Home News Human Rights Iran: Inmate Conditions since the Evin Prison Raid

Iran: Inmate Conditions since the Evin Prison Raid

The chain of events following the violent crackdown has reached into other prisons. In an editorial published last week by The Diplomat, British Member of Parliament Lord Carlile argues that the heroic defiance of political prisoners even in the face of such violence represents “the bright spot in Iran’s latest political repression.” The NCRI report contributes to that interpretation of events by showing that that defiance is persistent.

Six political prisoners began a hunger strike on Sunday in Karaj Rajaee Shahr Prison as an expression of support for the political prisoners who were targeted in the Evin raid. They were joined by 12 fellow inmates on Monday. The hunger strike seeks to bring attention to the events surrounding the raid, and to encourage the international community to put pressure on the Iranian regime to address prisoners’ complaints, return victims of the raid from solitary confinement, and grant them access to medical care and visitations.

As it stands, the government reportedly has not made any meaningful response to these requests so far. 12 of the prisoners who were taken to solitary confinement during the Evin raid embarked on a hunger strike of their own. Prison officials have released no information about their condition, and have given no specific estimates as to when they will be released from the solitary confinement or permitted to see their families.

On April 28, the Spokesperson for the Iranian Judiciary, Gholamhossein Mohseni Ejei, changed the regime’s story as to why the raid occurred in the first place. The Campaign for Human Rights reports that the head of Iran’s prisons originally indicated that it was prompted by the discovery of communication devices in the inmates’ possession. But now Ejei claims that the operation was organized in response to some prisoners attempting to make alcoholic beverages from fruit rations.

The changing narrative is indicative of either serious miscommunication among officials, or an attempt to manage the PR consequences of the raid. On April 26, Ebtekar newspaper was banned by the government as a result of its having essentially made the latter claim. Ebtekar reported that Gholam Hossein Ismaili, the head of the Prisons Organization, was removed from his post in response to the Evin incident. The official government story is that he was legitimately promoted.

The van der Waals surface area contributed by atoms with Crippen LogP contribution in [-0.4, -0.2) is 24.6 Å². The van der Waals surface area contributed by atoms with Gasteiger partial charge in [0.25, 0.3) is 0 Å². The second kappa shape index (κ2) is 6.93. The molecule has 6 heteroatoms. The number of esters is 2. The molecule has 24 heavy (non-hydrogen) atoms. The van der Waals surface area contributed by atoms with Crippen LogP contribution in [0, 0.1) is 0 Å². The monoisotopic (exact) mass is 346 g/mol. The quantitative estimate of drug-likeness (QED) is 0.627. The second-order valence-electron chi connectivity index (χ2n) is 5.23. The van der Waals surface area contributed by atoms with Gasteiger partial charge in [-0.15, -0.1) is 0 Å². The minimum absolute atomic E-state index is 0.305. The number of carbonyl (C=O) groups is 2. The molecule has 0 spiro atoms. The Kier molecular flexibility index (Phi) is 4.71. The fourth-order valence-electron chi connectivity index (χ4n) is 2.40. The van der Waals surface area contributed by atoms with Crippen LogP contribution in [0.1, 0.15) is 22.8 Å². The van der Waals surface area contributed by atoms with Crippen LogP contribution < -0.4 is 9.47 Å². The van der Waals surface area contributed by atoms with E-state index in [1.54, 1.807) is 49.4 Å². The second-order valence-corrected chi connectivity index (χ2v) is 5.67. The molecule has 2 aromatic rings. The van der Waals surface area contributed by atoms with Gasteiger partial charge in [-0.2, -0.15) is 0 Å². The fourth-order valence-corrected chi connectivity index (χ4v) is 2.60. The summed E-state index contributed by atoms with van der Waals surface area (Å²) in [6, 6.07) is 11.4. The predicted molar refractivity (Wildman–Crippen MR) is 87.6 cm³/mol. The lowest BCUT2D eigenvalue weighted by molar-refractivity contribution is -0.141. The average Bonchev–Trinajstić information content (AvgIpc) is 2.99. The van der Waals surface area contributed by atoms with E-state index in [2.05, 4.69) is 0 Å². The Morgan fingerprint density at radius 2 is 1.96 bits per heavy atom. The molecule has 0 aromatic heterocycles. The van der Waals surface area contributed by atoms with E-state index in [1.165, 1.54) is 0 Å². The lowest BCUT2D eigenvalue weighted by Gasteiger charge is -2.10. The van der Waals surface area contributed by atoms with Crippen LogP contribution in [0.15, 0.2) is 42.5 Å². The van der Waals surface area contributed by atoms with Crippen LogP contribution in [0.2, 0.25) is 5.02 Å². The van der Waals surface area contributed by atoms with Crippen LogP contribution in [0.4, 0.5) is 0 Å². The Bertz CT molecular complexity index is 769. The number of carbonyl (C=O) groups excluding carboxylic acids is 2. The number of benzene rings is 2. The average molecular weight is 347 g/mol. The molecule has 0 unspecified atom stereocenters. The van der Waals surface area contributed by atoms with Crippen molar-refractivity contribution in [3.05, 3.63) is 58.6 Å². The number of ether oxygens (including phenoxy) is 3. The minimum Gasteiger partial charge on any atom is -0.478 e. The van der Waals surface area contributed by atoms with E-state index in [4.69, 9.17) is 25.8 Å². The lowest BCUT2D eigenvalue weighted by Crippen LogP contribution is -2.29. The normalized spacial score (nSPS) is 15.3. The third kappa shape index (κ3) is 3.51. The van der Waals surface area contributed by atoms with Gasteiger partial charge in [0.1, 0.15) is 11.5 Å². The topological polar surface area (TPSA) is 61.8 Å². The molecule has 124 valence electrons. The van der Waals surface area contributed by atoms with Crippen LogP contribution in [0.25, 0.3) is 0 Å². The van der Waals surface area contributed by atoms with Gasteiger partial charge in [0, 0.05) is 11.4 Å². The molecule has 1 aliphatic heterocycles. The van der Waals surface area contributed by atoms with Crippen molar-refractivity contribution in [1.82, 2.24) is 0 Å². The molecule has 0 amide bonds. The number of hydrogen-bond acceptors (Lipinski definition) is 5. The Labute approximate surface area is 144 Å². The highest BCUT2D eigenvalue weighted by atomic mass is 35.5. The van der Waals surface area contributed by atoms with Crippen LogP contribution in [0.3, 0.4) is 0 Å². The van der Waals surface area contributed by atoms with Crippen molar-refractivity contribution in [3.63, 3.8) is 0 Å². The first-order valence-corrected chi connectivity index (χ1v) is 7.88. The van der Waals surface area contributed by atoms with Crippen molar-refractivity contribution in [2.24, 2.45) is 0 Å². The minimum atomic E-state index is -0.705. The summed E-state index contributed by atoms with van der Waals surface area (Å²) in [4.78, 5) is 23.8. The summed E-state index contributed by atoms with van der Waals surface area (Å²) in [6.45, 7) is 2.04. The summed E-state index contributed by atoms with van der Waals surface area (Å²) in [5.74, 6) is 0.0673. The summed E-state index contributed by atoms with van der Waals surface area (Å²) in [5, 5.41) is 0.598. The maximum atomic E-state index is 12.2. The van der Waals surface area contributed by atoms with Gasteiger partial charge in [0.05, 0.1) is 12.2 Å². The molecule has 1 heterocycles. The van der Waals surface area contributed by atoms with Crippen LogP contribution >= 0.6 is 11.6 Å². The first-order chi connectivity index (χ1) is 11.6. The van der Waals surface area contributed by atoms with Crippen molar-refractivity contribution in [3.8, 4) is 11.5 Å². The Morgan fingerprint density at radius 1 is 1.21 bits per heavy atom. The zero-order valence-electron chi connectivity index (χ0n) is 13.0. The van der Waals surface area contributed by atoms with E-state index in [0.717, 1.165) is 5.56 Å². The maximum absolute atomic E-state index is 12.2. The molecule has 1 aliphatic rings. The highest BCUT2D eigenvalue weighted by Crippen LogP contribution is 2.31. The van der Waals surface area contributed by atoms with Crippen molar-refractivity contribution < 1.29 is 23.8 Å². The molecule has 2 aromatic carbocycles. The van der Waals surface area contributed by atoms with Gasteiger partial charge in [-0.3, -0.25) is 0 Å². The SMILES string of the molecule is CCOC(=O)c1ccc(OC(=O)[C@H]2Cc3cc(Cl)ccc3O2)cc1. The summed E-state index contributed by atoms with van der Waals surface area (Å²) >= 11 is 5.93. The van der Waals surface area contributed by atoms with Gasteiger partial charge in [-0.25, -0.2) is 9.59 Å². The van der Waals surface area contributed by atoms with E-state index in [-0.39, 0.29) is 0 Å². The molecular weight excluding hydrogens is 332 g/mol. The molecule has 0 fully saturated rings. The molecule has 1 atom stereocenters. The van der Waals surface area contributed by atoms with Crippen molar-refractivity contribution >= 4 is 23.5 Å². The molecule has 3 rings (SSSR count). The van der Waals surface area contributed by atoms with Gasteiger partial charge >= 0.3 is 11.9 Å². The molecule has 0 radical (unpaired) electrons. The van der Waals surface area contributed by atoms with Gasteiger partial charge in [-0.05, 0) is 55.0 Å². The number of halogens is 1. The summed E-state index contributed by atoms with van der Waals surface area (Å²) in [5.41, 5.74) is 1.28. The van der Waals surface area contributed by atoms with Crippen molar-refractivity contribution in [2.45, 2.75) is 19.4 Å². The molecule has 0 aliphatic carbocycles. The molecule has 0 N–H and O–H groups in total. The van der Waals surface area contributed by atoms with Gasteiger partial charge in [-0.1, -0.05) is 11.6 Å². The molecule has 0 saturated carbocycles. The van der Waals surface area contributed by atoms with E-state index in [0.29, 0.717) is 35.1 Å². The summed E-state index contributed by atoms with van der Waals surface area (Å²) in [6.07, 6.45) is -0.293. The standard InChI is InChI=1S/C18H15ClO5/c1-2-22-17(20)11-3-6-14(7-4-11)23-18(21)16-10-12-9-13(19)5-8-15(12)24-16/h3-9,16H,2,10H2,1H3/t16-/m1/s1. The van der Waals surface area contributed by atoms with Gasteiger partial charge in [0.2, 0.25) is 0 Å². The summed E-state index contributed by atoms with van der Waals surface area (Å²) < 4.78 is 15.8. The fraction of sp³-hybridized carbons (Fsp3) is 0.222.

If Iran is concerned about negative publicity from the Evin raid, the latest NCRI report suggests that that concern has not led to a change in its policies towards prisoners there or in other institutions. The report states that on April 28, in Karaj Ghezel Hessar Prison, an inmate by the name of Issa Rostami was beaten with batons and died from his injuries. Guards then put into place special control measures in anticipation of prisoner unrest.

Apparently in the interest of similarly controlling unrest outside of the prison, the regime transferred imprisoned cleric Kazemeini Borujerdi to the Special Court for Clergy and pressured him to write a statement indicating that he is in good health and has been kept in good conditions. In fact, human rights activists close to his case report that Borujerdi, who is serving an 11-year prison sentence, has suffered serious medical issues including heart problems, lung problems, and kidney stones, at least partly as a result of poor food, little sanitation, and the stresses of torture.

The condition of this and other prisoners is clearly of great significance both to the defenders and to the opponents of the Iranian regime. The conditions of specific individuals are evidently being hidden by prison officials, especially in the wake of the remarkably visible Evin Prison raid. But some general facts about the Iranian prison system remain common knowledge in Western media, including the fact of an increase in the number of executions taking place under the Rouhani presidency.